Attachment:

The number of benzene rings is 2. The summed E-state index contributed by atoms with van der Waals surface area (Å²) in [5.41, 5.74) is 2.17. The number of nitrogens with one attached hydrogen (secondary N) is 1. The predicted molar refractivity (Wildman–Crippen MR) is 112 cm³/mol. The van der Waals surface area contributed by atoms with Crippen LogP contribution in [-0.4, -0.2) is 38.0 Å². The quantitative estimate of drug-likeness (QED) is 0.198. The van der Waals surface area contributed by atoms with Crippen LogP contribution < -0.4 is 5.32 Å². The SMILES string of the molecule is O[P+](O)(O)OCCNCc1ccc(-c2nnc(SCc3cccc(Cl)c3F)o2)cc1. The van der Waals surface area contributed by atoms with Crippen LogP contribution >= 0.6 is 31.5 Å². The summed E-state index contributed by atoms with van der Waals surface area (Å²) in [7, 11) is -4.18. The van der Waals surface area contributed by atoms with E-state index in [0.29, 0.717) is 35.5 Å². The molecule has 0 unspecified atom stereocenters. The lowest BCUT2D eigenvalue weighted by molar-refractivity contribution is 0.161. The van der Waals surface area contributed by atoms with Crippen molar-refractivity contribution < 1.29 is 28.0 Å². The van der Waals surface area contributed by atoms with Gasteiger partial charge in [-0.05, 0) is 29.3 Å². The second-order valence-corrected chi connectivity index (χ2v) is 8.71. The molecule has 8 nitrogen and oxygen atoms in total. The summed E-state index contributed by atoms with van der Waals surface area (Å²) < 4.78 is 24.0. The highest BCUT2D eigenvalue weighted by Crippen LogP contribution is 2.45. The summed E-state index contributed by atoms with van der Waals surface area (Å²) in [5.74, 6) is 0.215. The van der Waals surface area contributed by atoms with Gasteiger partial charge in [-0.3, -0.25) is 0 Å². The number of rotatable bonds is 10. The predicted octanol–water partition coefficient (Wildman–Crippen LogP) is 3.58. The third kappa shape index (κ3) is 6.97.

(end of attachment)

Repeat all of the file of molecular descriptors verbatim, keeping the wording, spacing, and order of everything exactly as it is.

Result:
The number of benzene rings is 2. The summed E-state index contributed by atoms with van der Waals surface area (Å²) in [5.41, 5.74) is 2.17. The number of nitrogens with one attached hydrogen (secondary N) is 1. The predicted molar refractivity (Wildman–Crippen MR) is 112 cm³/mol. The van der Waals surface area contributed by atoms with Crippen LogP contribution in [-0.4, -0.2) is 38.0 Å². The quantitative estimate of drug-likeness (QED) is 0.198. The van der Waals surface area contributed by atoms with Crippen LogP contribution < -0.4 is 5.32 Å². The SMILES string of the molecule is O[P+](O)(O)OCCNCc1ccc(-c2nnc(SCc3cccc(Cl)c3F)o2)cc1. The van der Waals surface area contributed by atoms with Crippen LogP contribution >= 0.6 is 31.5 Å². The summed E-state index contributed by atoms with van der Waals surface area (Å²) in [7, 11) is -4.18. The van der Waals surface area contributed by atoms with E-state index in [0.29, 0.717) is 35.5 Å². The molecule has 0 unspecified atom stereocenters. The lowest BCUT2D eigenvalue weighted by molar-refractivity contribution is 0.161. The van der Waals surface area contributed by atoms with Crippen molar-refractivity contribution < 1.29 is 28.0 Å². The van der Waals surface area contributed by atoms with Gasteiger partial charge in [-0.05, 0) is 29.3 Å². The second-order valence-corrected chi connectivity index (χ2v) is 8.71. The molecule has 8 nitrogen and oxygen atoms in total. The summed E-state index contributed by atoms with van der Waals surface area (Å²) < 4.78 is 24.0. The highest BCUT2D eigenvalue weighted by Crippen LogP contribution is 2.45. The summed E-state index contributed by atoms with van der Waals surface area (Å²) in [5.74, 6) is 0.215. The van der Waals surface area contributed by atoms with Gasteiger partial charge in [-0.3, -0.25) is 0 Å². The number of rotatable bonds is 10. The predicted octanol–water partition coefficient (Wildman–Crippen LogP) is 3.58. The third kappa shape index (κ3) is 6.97.